Blue Jay

Blue Jays are a Commonly spotted bird across the eastern and central United States all year round. The Blue Jay can be identified by its distinct blue and white coloration with a black U shaped collar that is shared by both males and females. They also have an easily identifiable sky blue and black bar pattern down their wings and tail. Generally 9 to 12 inches in length, Blue Jays are known to be particularly food aggressive and may bully smaller birds, even raiding nests or worse. They like to stock up on food and save it for later, so the timed dispensing feature of the Wingscapes Autofeeder is a great tool to keep them from eating up all your feed, and ensure that your other visitors get a chance to eat as well.

Photo courtesy of Jocelyn Anderson.

Red Bellied Woodpecker

The Red Bellied Woodpecker is an all year resident of the Eastern half of the United States, where they are one of the easiest woodpecker varieties to come across. These birds are fairly large, ranging from 9 to 10 ½ inches long. They are light gray in color with black stripes across their backs and wings and a red nape that continues into a red crown on males. The slight reddish coloration on the belly is somewhat ironically quite difficult to spot when attempting to identify this bird. Red-Bellied Woodpeckers love to eat insects and nuts, best drawn to feeders with peanuts or a suet block.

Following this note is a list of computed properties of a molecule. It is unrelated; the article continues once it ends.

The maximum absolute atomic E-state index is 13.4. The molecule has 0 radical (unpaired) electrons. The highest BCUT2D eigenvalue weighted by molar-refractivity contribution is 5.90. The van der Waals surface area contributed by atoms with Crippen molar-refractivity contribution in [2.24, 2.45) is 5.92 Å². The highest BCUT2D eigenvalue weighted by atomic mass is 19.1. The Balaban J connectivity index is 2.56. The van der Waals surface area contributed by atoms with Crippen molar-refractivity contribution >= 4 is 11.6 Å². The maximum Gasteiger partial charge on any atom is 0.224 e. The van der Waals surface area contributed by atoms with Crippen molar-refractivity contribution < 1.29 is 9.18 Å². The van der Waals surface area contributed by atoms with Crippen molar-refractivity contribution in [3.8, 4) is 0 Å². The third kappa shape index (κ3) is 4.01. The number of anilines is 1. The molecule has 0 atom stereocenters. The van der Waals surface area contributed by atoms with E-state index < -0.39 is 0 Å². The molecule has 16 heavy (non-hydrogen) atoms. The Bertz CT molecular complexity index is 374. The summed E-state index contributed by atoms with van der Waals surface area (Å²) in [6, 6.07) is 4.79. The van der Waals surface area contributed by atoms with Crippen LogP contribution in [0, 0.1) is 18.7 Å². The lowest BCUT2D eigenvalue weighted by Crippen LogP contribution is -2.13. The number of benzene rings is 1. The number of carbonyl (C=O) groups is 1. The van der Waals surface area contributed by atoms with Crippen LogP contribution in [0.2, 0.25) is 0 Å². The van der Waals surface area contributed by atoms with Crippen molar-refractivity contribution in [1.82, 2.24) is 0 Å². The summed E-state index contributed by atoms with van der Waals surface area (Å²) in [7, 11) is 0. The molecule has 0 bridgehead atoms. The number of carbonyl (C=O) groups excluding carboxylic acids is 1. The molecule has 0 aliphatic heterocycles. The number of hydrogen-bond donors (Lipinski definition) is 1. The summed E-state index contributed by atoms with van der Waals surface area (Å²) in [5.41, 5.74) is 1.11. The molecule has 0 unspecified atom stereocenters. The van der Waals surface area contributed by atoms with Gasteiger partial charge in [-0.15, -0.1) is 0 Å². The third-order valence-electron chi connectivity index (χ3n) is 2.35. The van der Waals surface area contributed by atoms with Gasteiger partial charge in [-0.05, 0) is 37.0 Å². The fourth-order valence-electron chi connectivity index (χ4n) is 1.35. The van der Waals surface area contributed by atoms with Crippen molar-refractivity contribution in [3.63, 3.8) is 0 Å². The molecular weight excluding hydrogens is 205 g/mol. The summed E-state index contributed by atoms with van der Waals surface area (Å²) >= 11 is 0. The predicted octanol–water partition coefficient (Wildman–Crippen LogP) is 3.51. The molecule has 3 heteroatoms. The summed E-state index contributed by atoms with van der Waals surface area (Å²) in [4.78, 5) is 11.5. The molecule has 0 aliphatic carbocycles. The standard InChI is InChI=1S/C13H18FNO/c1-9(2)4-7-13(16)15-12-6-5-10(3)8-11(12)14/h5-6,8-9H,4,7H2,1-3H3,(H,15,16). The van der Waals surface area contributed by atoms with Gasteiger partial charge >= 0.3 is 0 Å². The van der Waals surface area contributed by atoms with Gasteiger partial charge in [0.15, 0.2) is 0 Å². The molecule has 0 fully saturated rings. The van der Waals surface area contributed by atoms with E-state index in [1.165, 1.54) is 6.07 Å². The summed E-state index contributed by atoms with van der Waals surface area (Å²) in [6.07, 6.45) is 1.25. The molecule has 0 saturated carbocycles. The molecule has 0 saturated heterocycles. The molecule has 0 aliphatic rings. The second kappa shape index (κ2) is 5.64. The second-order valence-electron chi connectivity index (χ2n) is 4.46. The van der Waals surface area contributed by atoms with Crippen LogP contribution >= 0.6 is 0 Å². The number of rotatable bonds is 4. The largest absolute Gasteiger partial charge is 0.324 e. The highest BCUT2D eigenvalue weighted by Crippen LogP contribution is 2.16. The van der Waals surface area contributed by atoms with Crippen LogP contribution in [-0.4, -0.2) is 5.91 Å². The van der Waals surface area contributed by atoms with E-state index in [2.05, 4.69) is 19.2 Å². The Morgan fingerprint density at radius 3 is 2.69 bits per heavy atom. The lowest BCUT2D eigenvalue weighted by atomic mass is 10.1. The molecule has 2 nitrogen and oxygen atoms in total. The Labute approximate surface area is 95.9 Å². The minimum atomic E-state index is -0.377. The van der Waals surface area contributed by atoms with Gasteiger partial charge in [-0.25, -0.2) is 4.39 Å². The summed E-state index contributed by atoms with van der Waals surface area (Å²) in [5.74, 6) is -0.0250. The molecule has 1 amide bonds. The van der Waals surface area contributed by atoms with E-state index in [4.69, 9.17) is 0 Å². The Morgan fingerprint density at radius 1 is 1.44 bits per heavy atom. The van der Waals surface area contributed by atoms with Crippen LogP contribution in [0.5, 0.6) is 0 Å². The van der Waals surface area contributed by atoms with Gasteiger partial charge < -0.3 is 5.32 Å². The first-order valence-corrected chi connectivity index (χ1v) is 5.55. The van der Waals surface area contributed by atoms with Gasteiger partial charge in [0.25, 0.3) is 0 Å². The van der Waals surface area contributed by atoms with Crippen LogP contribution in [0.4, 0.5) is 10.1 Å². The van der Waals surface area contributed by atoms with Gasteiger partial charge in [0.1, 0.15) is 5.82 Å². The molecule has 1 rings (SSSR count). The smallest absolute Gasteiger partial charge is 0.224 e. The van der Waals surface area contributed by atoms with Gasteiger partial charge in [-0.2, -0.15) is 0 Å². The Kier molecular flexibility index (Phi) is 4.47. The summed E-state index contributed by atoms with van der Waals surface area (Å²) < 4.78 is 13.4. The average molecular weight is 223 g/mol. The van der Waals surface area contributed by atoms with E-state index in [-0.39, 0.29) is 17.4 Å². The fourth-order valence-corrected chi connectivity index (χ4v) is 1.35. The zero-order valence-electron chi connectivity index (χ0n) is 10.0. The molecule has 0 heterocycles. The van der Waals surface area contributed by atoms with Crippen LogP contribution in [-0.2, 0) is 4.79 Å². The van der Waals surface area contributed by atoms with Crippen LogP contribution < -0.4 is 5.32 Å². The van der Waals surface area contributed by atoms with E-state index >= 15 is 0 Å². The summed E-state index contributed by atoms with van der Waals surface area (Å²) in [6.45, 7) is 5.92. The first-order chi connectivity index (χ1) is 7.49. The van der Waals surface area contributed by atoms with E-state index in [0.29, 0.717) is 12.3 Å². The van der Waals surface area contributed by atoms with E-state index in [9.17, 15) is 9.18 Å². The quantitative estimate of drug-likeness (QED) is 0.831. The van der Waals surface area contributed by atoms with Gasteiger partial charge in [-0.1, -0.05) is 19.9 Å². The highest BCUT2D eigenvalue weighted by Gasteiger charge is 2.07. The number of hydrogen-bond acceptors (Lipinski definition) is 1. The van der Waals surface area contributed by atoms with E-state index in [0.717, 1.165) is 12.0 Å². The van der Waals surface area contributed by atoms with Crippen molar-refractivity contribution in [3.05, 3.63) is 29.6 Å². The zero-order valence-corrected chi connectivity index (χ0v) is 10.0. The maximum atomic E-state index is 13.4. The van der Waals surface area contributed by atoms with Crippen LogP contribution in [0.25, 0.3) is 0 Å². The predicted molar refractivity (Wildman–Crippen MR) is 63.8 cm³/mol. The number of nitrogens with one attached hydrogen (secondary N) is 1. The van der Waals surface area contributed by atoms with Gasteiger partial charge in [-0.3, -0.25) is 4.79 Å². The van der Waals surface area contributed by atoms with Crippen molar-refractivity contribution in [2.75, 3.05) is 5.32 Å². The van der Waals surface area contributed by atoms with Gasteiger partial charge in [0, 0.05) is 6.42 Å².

Photo courtesy of Jocelyn Anderson.

Carolina Chickadee

The Carolina Chickadee is a year-round resident of the Southeastern United States, found as far north as New Jersey and as far west as Texas. A small 4 ½ to 5 inch bird, the Carolina Chickadee is gray in color, darker on top than bottom, with a black head featuring a white band. Carolina Chickadees are fond of backyard feeders and visit them often, where they will usually retrieve one seed at a time, flying off to either store or eat the seed before returning for another. They are happy to eat most common ingredients in bird feed, including black oil sunflower seed, safflower seed, mealworms, and nuts.

Eastern Bluebird

Another favorite of avid bird watchers,the Eastern Bluebird is frequently seen on any available perch in open areas. Found year-round in the southeastern United States, these birds will migrate north as far as southern Canada in the summer to breed, and south into Mexico in the winter. They measure 6 to 8 inches in length and males sport a brilliant blue top coloration, with a brownish red breast and some white on the belly. Females are a more pale gray color with some blue on the wings and tail, as well as a lighter more orange breast. These birds will be drawn to a large open yard. Though they eat mostly flying insects, they may pay a visit to a feeder with mealworms, fruit, or sunflower chips available, and will make frequent stops at birdbaths. In the spring and summer the female Eastern Bluebird will eat bits of eggshell as well, when she needs the extra calcium for production of her own eggs.

Mourning Doves